Israel = Anti-gun?

Oh Yeah

A while ago I wrote a post about Sig’s PDW conversion kit for pistols.

Well I came across this article at the Firearm Blog, about Israeli police units utilizing a very similar device (with the addition of a folding buttstock) with their pistols.  The article quotes Israel Defense: “It will significantly improve security capabilities, with regards to range, speed, precision and quality of fire,” says Yotam Gal, of CAA Tactical. “These systems are already serving quite a few security bodies around the world, in countries such as Italy, France, in South America and more.”

So, someone is convinced that this conversion kits make a difference.  Interesting.  Having a buttstock probably makes it more effective than the NFA-compliant device that Sig is offering.

But far more interesting is this section of the Firearm Blog post:

(More)

“Pistol ownership in Israel is onerous and they do not allow people to own more than one. Rifle ownership is severely curtailed and few people outside the military or local militia are allowed to possess them.”

A little Googling turns up more detailed information:

“But guns are ubiquitous in Israel, where most 18-year-olds are drafted into the army after high school.

However, once those soldiers finish their service two or three years later, they are subject to civilian gun control regulations that are much stricter than American laws.

In fact, it’s pretty much impossible for civilians who live in Israel to acquire an arsenal of weaponry…”

I had no idea.  But there’s more:

“Israel’s department of public security considers gun ownership a privilege, not a right. Gun owners in Israel are limited to owning one pistol, and must undergo extensive mental and physical tests before they can receive a weapon, and gun owners are limited to 50 rounds of ammunition per year.

Not all Israelis, however, may own guns. In order to own a pistol, an Israeli must for two years have been either a captain in the army or a former lieutenant colonel. Israelis with an equivalent rank in other security organizations may also own a pistol. 

In addition, residents of West Bank settlements, and those who work there, may own pistols for self-defense.

Other groups of Israelis, such as professional hunters and sharpshooters, or people transporting dangerous goods, may also own firearms. And Israelis may keep unloaded guns they inherited or received as a gift.”

That sounds pretty onerous to me.  The JFPO website has more detailed information on Israeli gun laws:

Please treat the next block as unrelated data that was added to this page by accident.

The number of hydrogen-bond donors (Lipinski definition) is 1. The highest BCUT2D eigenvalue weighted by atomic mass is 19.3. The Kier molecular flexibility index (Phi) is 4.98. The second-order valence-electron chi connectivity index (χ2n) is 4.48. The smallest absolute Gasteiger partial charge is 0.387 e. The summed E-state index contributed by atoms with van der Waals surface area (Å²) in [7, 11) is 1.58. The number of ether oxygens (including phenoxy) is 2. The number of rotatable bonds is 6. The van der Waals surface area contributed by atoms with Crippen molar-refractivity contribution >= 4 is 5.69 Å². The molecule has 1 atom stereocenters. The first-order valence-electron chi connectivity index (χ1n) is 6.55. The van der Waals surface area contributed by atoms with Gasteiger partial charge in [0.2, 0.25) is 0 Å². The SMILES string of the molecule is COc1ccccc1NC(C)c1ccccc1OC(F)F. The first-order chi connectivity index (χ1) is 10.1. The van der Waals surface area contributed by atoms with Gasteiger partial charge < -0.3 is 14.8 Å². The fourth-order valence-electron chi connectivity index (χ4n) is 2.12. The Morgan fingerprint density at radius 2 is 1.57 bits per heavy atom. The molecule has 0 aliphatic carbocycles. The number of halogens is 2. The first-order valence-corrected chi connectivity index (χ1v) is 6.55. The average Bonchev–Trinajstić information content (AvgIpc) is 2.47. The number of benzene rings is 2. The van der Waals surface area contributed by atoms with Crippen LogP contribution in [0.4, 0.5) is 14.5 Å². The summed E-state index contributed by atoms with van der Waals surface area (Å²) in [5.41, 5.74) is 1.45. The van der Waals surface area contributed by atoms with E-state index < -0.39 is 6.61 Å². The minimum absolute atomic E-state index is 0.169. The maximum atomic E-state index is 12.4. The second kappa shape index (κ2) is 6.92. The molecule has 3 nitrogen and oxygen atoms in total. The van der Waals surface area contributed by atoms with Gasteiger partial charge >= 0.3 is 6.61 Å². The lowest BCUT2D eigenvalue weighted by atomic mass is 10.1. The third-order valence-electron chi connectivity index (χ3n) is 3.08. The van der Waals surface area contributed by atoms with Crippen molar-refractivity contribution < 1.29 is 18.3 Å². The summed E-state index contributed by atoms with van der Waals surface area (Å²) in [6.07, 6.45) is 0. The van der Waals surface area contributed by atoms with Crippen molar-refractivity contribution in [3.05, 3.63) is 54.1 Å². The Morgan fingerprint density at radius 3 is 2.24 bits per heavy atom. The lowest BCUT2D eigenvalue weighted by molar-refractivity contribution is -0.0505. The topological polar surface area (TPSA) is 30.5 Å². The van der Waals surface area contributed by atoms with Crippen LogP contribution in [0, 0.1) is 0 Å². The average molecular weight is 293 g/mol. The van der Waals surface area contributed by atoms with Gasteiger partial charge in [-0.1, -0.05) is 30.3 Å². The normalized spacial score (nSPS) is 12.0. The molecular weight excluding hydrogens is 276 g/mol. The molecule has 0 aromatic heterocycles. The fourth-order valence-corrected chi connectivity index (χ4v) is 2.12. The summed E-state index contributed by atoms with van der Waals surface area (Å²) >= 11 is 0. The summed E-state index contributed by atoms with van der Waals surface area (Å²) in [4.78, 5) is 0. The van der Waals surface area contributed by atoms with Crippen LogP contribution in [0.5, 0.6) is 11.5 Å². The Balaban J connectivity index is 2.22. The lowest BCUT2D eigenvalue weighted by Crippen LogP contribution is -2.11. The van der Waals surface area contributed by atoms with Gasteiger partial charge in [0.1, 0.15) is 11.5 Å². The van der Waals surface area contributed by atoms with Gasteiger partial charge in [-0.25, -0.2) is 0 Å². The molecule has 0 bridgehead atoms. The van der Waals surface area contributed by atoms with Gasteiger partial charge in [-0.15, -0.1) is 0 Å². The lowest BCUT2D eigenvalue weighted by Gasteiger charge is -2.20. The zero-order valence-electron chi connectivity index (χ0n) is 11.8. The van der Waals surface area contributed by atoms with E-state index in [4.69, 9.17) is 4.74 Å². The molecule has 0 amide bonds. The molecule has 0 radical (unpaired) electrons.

4. Applicant must fall into one of the following categories:

a. Part-time reservist (volunteer) for 3 years- may own 1 handgun
b. Such a reservist (volunteer) is a member of a gun club – may own 1 rifle
c. Professional, licensed public transportation driver, transporting a minimum of 5 passengers – may own 1 handgun
d. Licensed animal control officer- may own 2 hunting rifles, *not* full automatic weapons, or semi-automatic weapons with a limited capacity magazine.
e. Full-time dealer of jewelry or large sums of cash or valuables – may own 1 handgun

I cannot claim to know about the justice system in Israel, besides the fact that they do not have the death penalty for criminals  (terrorists are a different story).  Wikipedia says that they don’t use juries; trials are overseen by a judge or a 3-judge panel.  How effective is it?

Over 85% of criminal cases filed with Israeli courts end with a plea bargain. Though accepting a plea bargain is considered a de facto guilty plea, it also leads to a lighter sentence. Of the cases that do go to trial, 71.5% end with a partial conviction, 21.6% with a full conviction, and 0.3% end with a full acquittal. Another 2.1% of cases are dismissed after the defendant is found incompetent to stand trial, 1.2% are dismissed over technicalities, and in 0.9% the charges are dropped.”

Is the Israeli justice system that super efficient and accurate?  Their homicide rate is 2.4 per 100000 (the U.S. is 4.8).

While Israel grants rights to its arab citizens that are far more comprehensive than Israelis could ever expect to receive in arab countries, on the whole it seems that Israel treats its citizens as potential criminals and security threats.

 

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